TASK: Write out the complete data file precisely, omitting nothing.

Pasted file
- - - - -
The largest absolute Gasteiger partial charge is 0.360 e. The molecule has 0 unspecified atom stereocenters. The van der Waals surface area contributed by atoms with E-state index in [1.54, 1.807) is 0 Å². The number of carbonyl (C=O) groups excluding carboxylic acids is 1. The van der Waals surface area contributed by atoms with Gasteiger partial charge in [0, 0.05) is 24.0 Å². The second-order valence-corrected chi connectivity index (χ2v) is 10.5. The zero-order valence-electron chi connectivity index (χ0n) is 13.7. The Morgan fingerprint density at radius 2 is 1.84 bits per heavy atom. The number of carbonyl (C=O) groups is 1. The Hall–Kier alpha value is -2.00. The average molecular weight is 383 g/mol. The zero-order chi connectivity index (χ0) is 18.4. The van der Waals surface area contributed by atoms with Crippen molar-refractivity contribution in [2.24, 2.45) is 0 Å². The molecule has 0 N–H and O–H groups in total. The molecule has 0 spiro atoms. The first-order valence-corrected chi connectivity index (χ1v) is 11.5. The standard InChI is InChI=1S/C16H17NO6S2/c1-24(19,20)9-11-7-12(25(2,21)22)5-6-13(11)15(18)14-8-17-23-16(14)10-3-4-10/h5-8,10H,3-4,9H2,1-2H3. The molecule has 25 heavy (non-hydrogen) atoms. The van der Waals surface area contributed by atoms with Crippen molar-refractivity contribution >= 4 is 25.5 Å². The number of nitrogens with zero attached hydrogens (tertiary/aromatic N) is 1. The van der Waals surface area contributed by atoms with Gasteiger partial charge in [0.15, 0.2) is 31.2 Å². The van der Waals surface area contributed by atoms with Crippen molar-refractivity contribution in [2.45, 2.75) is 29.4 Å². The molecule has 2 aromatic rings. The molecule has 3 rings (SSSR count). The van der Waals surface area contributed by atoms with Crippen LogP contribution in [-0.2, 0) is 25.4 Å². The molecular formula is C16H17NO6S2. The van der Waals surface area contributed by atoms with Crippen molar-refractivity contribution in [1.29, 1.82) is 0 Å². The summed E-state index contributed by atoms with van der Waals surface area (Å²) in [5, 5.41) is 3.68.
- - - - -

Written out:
The largest absolute Gasteiger partial charge is 0.360 e. The molecule has 0 unspecified atom stereocenters. The van der Waals surface area contributed by atoms with E-state index in [1.54, 1.807) is 0 Å². The number of carbonyl (C=O) groups excluding carboxylic acids is 1. The van der Waals surface area contributed by atoms with Gasteiger partial charge in [0, 0.05) is 24.0 Å². The second-order valence-corrected chi connectivity index (χ2v) is 10.5. The zero-order valence-electron chi connectivity index (χ0n) is 13.7. The Morgan fingerprint density at radius 2 is 1.84 bits per heavy atom. The number of carbonyl (C=O) groups is 1. The Hall–Kier alpha value is -2.00. The average molecular weight is 383 g/mol. The zero-order chi connectivity index (χ0) is 18.4. The van der Waals surface area contributed by atoms with Crippen molar-refractivity contribution in [2.24, 2.45) is 0 Å². The molecule has 0 N–H and O–H groups in total. The molecule has 0 spiro atoms. The first-order valence-corrected chi connectivity index (χ1v) is 11.5. The standard InChI is InChI=1S/C16H17NO6S2/c1-24(19,20)9-11-7-12(25(2,21)22)5-6-13(11)15(18)14-8-17-23-16(14)10-3-4-10/h5-8,10H,3-4,9H2,1-2H3. The molecule has 25 heavy (non-hydrogen) atoms. The van der Waals surface area contributed by atoms with Crippen molar-refractivity contribution >= 4 is 25.5 Å². The number of nitrogens with zero attached hydrogens (tertiary/aromatic N) is 1. The van der Waals surface area contributed by atoms with Gasteiger partial charge in [0.15, 0.2) is 31.2 Å². The van der Waals surface area contributed by atoms with Crippen molar-refractivity contribution in [2.45, 2.75) is 29.4 Å². The molecule has 2 aromatic rings. The molecule has 3 rings (SSSR count). The van der Waals surface area contributed by atoms with Crippen LogP contribution in [-0.2, 0) is 25.4 Å². The molecular formula is C16H17NO6S2. The van der Waals surface area contributed by atoms with Crippen molar-refractivity contribution in [1.29, 1.82) is 0 Å². The summed E-state index contributed by atoms with van der Waals surface area (Å²) in [5, 5.41) is 3.68.